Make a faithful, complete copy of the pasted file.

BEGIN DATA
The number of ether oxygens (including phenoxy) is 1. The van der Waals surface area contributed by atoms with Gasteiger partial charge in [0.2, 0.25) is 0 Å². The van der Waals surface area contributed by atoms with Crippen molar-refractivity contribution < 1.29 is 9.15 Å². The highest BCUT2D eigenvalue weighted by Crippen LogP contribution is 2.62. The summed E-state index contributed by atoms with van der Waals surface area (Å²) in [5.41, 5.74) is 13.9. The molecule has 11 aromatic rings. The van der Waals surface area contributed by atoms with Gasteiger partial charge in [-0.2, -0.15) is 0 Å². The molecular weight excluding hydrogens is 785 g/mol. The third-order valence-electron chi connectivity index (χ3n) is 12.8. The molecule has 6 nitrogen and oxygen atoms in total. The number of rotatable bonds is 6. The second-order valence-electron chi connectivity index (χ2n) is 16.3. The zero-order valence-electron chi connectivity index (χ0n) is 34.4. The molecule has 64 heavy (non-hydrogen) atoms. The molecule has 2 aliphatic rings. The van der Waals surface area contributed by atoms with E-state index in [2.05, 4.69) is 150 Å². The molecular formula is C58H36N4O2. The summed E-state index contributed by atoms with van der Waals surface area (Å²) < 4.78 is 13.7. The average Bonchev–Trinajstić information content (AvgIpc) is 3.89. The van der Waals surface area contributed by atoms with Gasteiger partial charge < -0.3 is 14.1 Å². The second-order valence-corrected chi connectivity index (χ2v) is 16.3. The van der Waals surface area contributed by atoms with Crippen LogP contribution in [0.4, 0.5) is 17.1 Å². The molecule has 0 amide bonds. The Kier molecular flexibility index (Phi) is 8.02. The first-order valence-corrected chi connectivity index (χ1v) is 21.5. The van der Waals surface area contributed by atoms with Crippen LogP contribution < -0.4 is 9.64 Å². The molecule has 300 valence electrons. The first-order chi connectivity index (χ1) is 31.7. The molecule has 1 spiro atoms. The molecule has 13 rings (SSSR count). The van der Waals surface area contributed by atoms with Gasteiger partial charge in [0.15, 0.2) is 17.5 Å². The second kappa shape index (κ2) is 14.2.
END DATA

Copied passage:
The number of ether oxygens (including phenoxy) is 1. The van der Waals surface area contributed by atoms with Gasteiger partial charge in [0.2, 0.25) is 0 Å². The van der Waals surface area contributed by atoms with Crippen molar-refractivity contribution < 1.29 is 9.15 Å². The highest BCUT2D eigenvalue weighted by Crippen LogP contribution is 2.62. The summed E-state index contributed by atoms with van der Waals surface area (Å²) in [5.41, 5.74) is 13.9. The molecule has 11 aromatic rings. The van der Waals surface area contributed by atoms with Gasteiger partial charge in [-0.2, -0.15) is 0 Å². The molecular weight excluding hydrogens is 785 g/mol. The third-order valence-electron chi connectivity index (χ3n) is 12.8. The molecule has 6 nitrogen and oxygen atoms in total. The number of rotatable bonds is 6. The second-order valence-electron chi connectivity index (χ2n) is 16.3. The zero-order valence-electron chi connectivity index (χ0n) is 34.4. The molecule has 64 heavy (non-hydrogen) atoms. The molecule has 2 aliphatic rings. The van der Waals surface area contributed by atoms with E-state index in [2.05, 4.69) is 150 Å². The molecular formula is C58H36N4O2. The summed E-state index contributed by atoms with van der Waals surface area (Å²) < 4.78 is 13.7. The average Bonchev–Trinajstić information content (AvgIpc) is 3.89. The van der Waals surface area contributed by atoms with Gasteiger partial charge < -0.3 is 14.1 Å². The second-order valence-corrected chi connectivity index (χ2v) is 16.3. The van der Waals surface area contributed by atoms with Crippen LogP contribution in [0.4, 0.5) is 17.1 Å². The molecule has 0 amide bonds. The Kier molecular flexibility index (Phi) is 8.02. The first-order valence-corrected chi connectivity index (χ1v) is 21.5. The van der Waals surface area contributed by atoms with Crippen LogP contribution < -0.4 is 9.64 Å². The molecule has 300 valence electrons. The first-order chi connectivity index (χ1) is 31.7. The molecule has 1 spiro atoms. The molecule has 13 rings (SSSR count). The van der Waals surface area contributed by atoms with Gasteiger partial charge in [0.15, 0.2) is 17.5 Å². The second kappa shape index (κ2) is 14.2.